Read The Goblin's Gift Online

Authors: Conrad Mason

The Goblin's Gift

BOOK: The Goblin's Gift



About the Book

Also by Conrad Mason

Title Page





Chapter One

Chapter Two

Chapter Three


Chapter Four

Chapter Five

Chapter Six

Chapter Seven



Chapter Eight

Chapter Nine

Chapter Ten

Chapter Eleven

Chapter Twelve

Chapter Thirteen

Chapter Fourteen

Chapter Fifteen

Chapter Sixteen

Chapter Seventeen

Chapter Eighteen

Chapter Nineteen

Chapter Twenty



Chapter Twenty-one

Chapter Twenty-two

Chapter Twenty-three

Chapter Twenty-four


Chapter Twenty-five

Chapter Twenty-six

Chapter Twenty-seven

Chapter Twenty-eight

Chapter Twenty-nine



Chapter Thirty

Chapter Thirty-one

Chapter Thirty-two

Chapter Thirty-three


Chapter Thirty-four

Chapter Thirty-five


Certain Remarks by Thalin


About the Author

Praise for
The Tales of Fayt


About the Book

Half-goblin boy Joseph Grubb is the newest member of the Demon's Watch. He and his fellow watchmen protect Port Fayt, where humans live in peace alongside trolls, elves and fairies. And now the town needs them more than ever, because the almighty League of the Light has sent an armada to wipe it off the map.

The Fayters' only hope is to persuade the magical merfolk to fight with them. But the merfolk won't go to war. Not unless their princess is returned to them from the clutches of the most dangerous nine-year-old in the Ebony Ocean.

It's up to Joseph and his friend Tabitha to rescue the mermaid princess … But a secret from Joseph's past is about to change everything.



Also by Conrad Mason:

Tales of Fayt, Book I: The Demon's Watch





For Mark and Verity

pain that he enjoys.

It's the fear.

He straightens his glasses with a thumb and forefinger and inspects the creature squirming on the desk before him. It is pinned to a wooden block, wings pierced with Azurmouth steel so that it cannot escape from the darkened cabin.

A female fairy.
Daemonium volans.

There is a grotesque fascination in the way it struggles, tries to lift its wings against the steel of the pins, begs, pleads with him to let it go. Almost unbearably disgusting.

‘I'll tell you anything,' it cries. ‘Please. I promise.'

‘Anything? Truly, you'd tell me anything?'

He is rewarded with a flicker of hope in the creature's eyes.

‘Yes, sir. I've lived in Port Fayt all my life, sir. I've seen some things, I can tell you. Just give me a chance.'

He leans over the desk, one hand resting on a green marble paperweight, examining the way the creature's wings protrude through holes cut into the fabric of its dirty dress. So foul. So unnatural.

‘But what could you possibly know that might help me?'

‘I've seen their fleet, sir. The Fayter fleet. I can tell you about their men and their guns. I can tell you all about Governor Skelmerdale. I can tell you … I can …' Its voice peters out. The flicker of hope dies.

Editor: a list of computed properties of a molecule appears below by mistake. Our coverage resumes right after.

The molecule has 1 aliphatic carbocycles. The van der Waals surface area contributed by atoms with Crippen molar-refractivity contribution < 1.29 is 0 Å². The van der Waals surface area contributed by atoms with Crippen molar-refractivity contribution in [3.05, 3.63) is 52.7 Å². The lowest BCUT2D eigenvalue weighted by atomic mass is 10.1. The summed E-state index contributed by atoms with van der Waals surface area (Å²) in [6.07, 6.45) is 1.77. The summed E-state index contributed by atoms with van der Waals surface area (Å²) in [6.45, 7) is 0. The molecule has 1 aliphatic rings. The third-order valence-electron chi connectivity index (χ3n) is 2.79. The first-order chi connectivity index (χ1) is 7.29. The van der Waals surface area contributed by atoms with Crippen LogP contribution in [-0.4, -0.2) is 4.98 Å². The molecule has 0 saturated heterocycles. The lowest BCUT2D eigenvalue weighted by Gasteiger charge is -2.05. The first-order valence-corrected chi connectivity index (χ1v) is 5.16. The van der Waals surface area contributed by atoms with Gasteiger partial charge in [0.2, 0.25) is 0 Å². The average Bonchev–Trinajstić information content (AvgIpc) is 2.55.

‘Suppose you could. What difference would it make? Do you really suppose the Fayters stand a chance against us? No, my dear. I fear you are no use at all.'

‘Kill me then. I'm not afraid.'

It has stopped struggling now and lies, tiny arms folded, glaring up at him. Its body glows faintly against the wooden block.

He raises his eyebrows. He had not expected this. Bravery, from such a despicable creature. He would not have thought it possible. And this bravery has driven away all trace of the fear. The fear that he so enjoys.

‘I am impressed,' he admits. ‘Most impressed.'

There is a knock at the door.


Morning sunshine spills into the cabin as a white-jacketed marine ducks his head inside.

‘Your honour, a vessel has been sighted to the west of our fleet. A wavecutter, flying no colours.'

The Duke of Garran considers for a moment, then nods.

‘Very well. I will attend to it.'

He sweeps his hat from the desk, making the fairy flinch.

‘Don't worry,' he tells it. ‘You've shown me that you are brave. You're not afraid any more. That's good. Very good.'

Hope returns to the fairy's eyes. Delicious. And in one swift movement, the Duke of Garran lifts the marble paperweight and brings it down.



Three times.

There is not even a scream.

He turns back to the marine.

‘Send someone in here,' he says, ‘to clean my desk.'

Chapter One

to the ratlines, gripping the ropes so tightly they burned his hands.

‘What are you waiting for?' came Tabitha's voice from below.

He gritted his teeth and kept climbing, doing his best to block out everything except the regular motion: left foot, right hand; right foot, left hand.
Come on. You can do this.
Back in Fayt, he used to scramble up the stepladder in his uncle's pantry every day. Two weeks ago he'd even clambered onto the rooftops of the Marlinspike Quarter to chase a cat. And now he was climbing to the crow's nest of a wavecutter, swaying on a few bits of rope more than
a hundred feet above the deck, so high that the people below looked like colourful beetles. So high that … He swallowed.

Not helping.

He paused again, panting, brow prickling with sweat. On his raised right arm a fresh tattoo was scored into his greyish-pink mongrel skin. A swirling blue shark – the mark of a watchman. It was still almost impossible to believe that this was what he was. But the proof was right there, in front of his eyes. The Demon's Watch. Protectors of Port Fayt. Scourge of all sea scum.

Scourge of Mrs Bootle's pies, more like.

The thought made him smile, and he started to climb again.

The crow's nest wasn't far now. As he moved, a spyglass bumped around inside the right pocket of his breeches, balancing out the bouncing of the cutlass on his left hip. Captain Newton had given it to him on the day he got his tattoo. The hand-guard was made of thick, solid brass, and the hilt had smooth oiled leather wrapped tightly around it. There was a small shark carved on the blade, and a word neatly lettered beneath it – GRUBB.

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